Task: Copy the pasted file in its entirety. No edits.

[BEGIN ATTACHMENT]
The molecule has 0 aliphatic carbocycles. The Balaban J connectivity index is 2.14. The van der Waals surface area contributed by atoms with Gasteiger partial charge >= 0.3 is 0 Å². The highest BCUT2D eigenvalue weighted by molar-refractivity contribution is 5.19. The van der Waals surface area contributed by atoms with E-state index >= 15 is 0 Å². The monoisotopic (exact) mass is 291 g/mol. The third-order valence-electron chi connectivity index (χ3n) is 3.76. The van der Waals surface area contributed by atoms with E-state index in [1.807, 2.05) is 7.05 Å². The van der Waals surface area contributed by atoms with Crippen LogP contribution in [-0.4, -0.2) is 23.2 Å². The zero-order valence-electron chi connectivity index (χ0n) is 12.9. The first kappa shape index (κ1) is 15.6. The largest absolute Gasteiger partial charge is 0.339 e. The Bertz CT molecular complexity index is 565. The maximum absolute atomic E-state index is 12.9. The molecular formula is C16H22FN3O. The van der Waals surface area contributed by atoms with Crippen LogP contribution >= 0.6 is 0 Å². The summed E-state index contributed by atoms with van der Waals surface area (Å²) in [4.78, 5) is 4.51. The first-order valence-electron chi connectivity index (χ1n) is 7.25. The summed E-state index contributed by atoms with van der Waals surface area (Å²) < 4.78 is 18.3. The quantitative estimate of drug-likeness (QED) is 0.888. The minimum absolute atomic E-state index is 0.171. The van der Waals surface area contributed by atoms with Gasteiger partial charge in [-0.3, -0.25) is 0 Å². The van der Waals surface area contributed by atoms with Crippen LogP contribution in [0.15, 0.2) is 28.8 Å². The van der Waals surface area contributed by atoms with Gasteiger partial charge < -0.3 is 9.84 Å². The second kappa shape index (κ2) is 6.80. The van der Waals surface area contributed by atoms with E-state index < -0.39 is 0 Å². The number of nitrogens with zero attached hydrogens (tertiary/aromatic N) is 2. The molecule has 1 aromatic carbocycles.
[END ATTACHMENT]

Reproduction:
The molecule has 0 aliphatic carbocycles. The Balaban J connectivity index is 2.14. The van der Waals surface area contributed by atoms with Gasteiger partial charge >= 0.3 is 0 Å². The highest BCUT2D eigenvalue weighted by molar-refractivity contribution is 5.19. The van der Waals surface area contributed by atoms with E-state index >= 15 is 0 Å². The monoisotopic (exact) mass is 291 g/mol. The third-order valence-electron chi connectivity index (χ3n) is 3.76. The van der Waals surface area contributed by atoms with E-state index in [1.807, 2.05) is 7.05 Å². The van der Waals surface area contributed by atoms with Crippen LogP contribution in [-0.4, -0.2) is 23.2 Å². The zero-order valence-electron chi connectivity index (χ0n) is 12.9. The first kappa shape index (κ1) is 15.6. The largest absolute Gasteiger partial charge is 0.339 e. The Bertz CT molecular complexity index is 565. The maximum absolute atomic E-state index is 12.9. The molecular formula is C16H22FN3O. The van der Waals surface area contributed by atoms with Crippen LogP contribution >= 0.6 is 0 Å². The summed E-state index contributed by atoms with van der Waals surface area (Å²) in [4.78, 5) is 4.51. The first-order valence-electron chi connectivity index (χ1n) is 7.25. The summed E-state index contributed by atoms with van der Waals surface area (Å²) < 4.78 is 18.3. The quantitative estimate of drug-likeness (QED) is 0.888. The minimum absolute atomic E-state index is 0.171. The van der Waals surface area contributed by atoms with Gasteiger partial charge in [-0.3, -0.25) is 0 Å². The van der Waals surface area contributed by atoms with Crippen LogP contribution in [0.15, 0.2) is 28.8 Å². The van der Waals surface area contributed by atoms with Gasteiger partial charge < -0.3 is 9.84 Å². The second kappa shape index (κ2) is 6.80. The van der Waals surface area contributed by atoms with E-state index < -0.39 is 0 Å². The number of nitrogens with zero attached hydrogens (tertiary/aromatic N) is 2. The molecule has 1 aromatic carbocycles.